Speaking boldly in the Lord, which gave testimony unto the word of his grace.” That was the one theme of these men as they traveled. In this book Acts of the Apostles wherever that word “Word” occurs in this connection the first letter should be capitalized.  

 

“The word of his grace” was the theme of the preaching. The phrase stands for all the facts concerning Jesus of Nazareth, which these men were telling as they went. They told what we speak of as “the old, old story.” They told the story of the life of Jesus; they told the story of His death; they told the story of His resurrection, because by His resurrection everything else was transfigured, illuminated, and interpreted. They were tellers of tales; and the message was always the same: “The word of His grace.” These men went into new cities with no new message, but with the same message; adapting their method of presentation, but never changing the truth.

 

“Signs and wonders” are two different words for miracles. The word “sign” simply means that the miracle conveys a lesson, whereas the word “wonder” suggests that the miracle creates a sense of awe. The Lord “granted signs and wonders” to the apostles, and acts of such divine power confirmed that Paul and Barnabas spoke for God, and they can be taken as evidence that the mission met with some success. The “signs and wonders” served as their “credentials” that they were undeniably servants of the true God. Faith is not based on miracles—Does God give you his Spirit and work miracles among you because you observe the law, or because you believe what you heard?” (Galatians 3:5)—but faith can be bolstered by miracles. The important thing is “the word of his grace” that performs the works of His grace—“From Attalia they sailed back to Antioch, where they had been committed to the grace of God for the work they had now completed” (Acts 14:26).

 

 

4 But the multitude of the city was divided: and part held with the Jews, and part with the apostles.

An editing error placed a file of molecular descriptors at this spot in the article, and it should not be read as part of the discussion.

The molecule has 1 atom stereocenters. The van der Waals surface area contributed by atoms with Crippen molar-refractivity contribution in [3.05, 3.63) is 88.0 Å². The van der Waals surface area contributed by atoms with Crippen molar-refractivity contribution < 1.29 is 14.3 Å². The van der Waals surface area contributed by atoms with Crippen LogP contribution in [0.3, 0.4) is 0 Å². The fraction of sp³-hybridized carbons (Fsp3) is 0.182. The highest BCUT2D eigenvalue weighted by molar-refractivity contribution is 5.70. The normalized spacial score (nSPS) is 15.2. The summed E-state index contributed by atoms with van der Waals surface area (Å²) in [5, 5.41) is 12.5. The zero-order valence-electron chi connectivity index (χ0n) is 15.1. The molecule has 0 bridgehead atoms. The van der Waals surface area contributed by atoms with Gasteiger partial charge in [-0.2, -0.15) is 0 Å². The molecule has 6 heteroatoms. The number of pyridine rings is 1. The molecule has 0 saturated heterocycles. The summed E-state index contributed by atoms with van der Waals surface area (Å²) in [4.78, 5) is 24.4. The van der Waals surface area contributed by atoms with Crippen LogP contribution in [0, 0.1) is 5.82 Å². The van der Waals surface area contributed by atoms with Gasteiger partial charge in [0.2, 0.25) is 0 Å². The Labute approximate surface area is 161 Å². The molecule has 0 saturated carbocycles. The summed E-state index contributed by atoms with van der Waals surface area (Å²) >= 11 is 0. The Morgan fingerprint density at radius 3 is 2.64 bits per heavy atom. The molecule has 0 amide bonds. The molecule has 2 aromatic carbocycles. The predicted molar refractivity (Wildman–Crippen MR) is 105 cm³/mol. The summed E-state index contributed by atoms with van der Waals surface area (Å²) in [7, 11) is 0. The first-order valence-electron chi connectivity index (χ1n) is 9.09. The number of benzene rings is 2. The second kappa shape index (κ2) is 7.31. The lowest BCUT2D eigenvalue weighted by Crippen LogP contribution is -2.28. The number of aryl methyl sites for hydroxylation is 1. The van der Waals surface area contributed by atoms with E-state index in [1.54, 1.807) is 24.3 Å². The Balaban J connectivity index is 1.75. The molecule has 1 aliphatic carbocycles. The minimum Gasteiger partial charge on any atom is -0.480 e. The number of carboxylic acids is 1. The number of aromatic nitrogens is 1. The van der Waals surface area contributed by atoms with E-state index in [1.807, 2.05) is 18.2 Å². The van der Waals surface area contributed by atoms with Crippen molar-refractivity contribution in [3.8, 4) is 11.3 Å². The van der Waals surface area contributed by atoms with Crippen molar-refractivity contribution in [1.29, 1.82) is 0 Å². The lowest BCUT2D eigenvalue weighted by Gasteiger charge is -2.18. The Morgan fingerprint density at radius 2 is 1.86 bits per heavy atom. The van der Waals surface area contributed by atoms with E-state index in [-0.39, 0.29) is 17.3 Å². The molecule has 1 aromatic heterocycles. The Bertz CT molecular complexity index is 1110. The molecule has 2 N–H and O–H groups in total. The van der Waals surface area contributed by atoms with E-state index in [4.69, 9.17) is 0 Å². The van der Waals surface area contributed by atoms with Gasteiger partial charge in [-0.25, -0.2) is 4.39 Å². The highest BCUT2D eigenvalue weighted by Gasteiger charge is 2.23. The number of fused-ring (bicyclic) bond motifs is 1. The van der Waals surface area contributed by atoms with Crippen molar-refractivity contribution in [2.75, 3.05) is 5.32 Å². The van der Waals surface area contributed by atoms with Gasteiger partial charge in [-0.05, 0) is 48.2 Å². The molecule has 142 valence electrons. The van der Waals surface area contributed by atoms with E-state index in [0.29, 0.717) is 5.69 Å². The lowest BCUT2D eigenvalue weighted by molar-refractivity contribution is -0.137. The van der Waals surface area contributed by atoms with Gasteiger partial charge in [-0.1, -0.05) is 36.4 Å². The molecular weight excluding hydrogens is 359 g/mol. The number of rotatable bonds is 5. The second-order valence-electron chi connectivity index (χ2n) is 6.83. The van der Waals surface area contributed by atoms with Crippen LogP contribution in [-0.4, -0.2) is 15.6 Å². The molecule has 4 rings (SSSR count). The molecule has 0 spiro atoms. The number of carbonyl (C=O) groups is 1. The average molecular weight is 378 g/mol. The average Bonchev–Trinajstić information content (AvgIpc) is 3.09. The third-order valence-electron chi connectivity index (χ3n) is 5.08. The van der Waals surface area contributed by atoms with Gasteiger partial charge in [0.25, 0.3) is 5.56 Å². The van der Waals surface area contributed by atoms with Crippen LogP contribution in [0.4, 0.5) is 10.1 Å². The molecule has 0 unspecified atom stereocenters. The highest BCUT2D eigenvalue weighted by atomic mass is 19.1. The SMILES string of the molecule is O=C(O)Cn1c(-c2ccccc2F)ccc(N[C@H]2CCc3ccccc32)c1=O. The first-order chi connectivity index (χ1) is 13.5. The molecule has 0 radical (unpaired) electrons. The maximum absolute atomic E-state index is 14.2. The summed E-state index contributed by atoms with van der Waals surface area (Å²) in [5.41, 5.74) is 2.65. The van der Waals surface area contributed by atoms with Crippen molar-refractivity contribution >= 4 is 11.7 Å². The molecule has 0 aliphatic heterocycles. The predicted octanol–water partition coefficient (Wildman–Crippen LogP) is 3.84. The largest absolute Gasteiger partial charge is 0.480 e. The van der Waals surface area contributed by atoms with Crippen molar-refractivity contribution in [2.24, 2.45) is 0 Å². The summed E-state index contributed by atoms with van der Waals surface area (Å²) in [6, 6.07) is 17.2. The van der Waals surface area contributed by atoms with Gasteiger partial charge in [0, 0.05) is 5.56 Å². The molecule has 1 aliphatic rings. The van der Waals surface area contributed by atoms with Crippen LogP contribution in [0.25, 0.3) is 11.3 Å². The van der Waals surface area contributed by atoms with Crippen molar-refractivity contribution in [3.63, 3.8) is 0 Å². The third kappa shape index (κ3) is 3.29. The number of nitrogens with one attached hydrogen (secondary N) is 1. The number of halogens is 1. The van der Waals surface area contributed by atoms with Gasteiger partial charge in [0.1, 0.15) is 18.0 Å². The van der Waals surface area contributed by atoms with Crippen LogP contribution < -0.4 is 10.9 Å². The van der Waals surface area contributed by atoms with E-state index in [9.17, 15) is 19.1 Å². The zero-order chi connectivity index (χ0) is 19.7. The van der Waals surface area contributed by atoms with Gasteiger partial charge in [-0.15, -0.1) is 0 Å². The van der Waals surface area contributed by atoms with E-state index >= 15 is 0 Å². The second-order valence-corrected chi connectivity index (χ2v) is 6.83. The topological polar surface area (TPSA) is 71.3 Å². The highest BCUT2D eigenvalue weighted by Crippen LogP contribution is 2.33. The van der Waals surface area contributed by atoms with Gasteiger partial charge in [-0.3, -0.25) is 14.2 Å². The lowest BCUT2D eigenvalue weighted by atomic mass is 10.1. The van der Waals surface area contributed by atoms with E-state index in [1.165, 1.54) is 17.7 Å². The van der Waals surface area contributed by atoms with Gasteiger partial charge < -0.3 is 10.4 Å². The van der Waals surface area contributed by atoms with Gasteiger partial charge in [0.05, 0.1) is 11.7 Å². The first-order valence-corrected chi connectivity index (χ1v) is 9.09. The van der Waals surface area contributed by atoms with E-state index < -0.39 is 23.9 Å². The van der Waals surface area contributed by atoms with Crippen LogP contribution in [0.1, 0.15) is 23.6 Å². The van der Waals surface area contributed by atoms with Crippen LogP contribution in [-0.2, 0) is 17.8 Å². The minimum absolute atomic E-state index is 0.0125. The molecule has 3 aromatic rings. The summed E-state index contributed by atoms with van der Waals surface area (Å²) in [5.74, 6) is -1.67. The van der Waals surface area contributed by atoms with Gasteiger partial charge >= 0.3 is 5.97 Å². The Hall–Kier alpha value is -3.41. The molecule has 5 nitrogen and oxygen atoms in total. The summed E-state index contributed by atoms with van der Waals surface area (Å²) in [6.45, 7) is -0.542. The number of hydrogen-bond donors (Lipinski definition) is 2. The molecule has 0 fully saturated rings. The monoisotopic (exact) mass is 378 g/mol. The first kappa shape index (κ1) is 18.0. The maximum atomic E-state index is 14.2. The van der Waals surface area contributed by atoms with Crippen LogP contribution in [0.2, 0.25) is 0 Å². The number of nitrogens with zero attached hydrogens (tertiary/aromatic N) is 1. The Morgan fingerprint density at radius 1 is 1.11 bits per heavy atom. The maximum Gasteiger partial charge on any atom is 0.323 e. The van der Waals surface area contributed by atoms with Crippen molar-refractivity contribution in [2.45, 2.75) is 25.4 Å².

As the apostles continued their witness, the city became more and more polarized into two groups; those who supported them and those who opposed them. It needs to be pointed out that Luke used the term “apostles” to refer to Paul and Barnabas, but Barnabas was not an apostle in the same sense as Paul and the Twelve since he was not an eyewitness of the resurrected Christ nor had he been called by Him. It is best, therefore, to translate “apostles” here as “messengers”—Whether any do enquire of Titus, he is my partner and fellowhelper concerning you: or our brethren be enquired of, they are the messengers of the churches, and the glory of Christ” (2 Corinthians 8:23). The Twelve and Paul were apostles of Christ (2 Corinthians 11:13; 1 Thessalonians 2:6), while Barnabas and others were “apostles of the churches” (2 Corinthians 8:23); Barnabas having been sent by the church at Antioch on the Orontes River (Acts 13:3) with the churches authority. Here and Acts 14:14 are the only places where he applied the term to anyone other than the Twelve disciples. The word means literally one who is sent and is used to designate official delegates and emissaries. Paul used the term regularly to refer to his own commission as an emissary of Christ. He applied the term to others as well: James, the Lord’s brother (Galatians 1:19; 1 Corinthians 15:7); Andronicus and Junias (Romans 16:7); and an unnamed group whom he distinguished from the Twelve (1 Corinthians 15:7; 15:5). In Acts, Luke used the term in a restricted sense, which includes only the Twelve who were eyewitnesses to Jesus’ entire ministry. Acts 14:4, 14 are the exceptions to the rule. Perhaps Luke indicated here that Paul and Barnabas were delegates of the Antioch church, commissioned by them for their mission. Perhaps it indicates Luke’s awareness of the wider applications of the word and that he here slipped into the more customary and less specialized usage.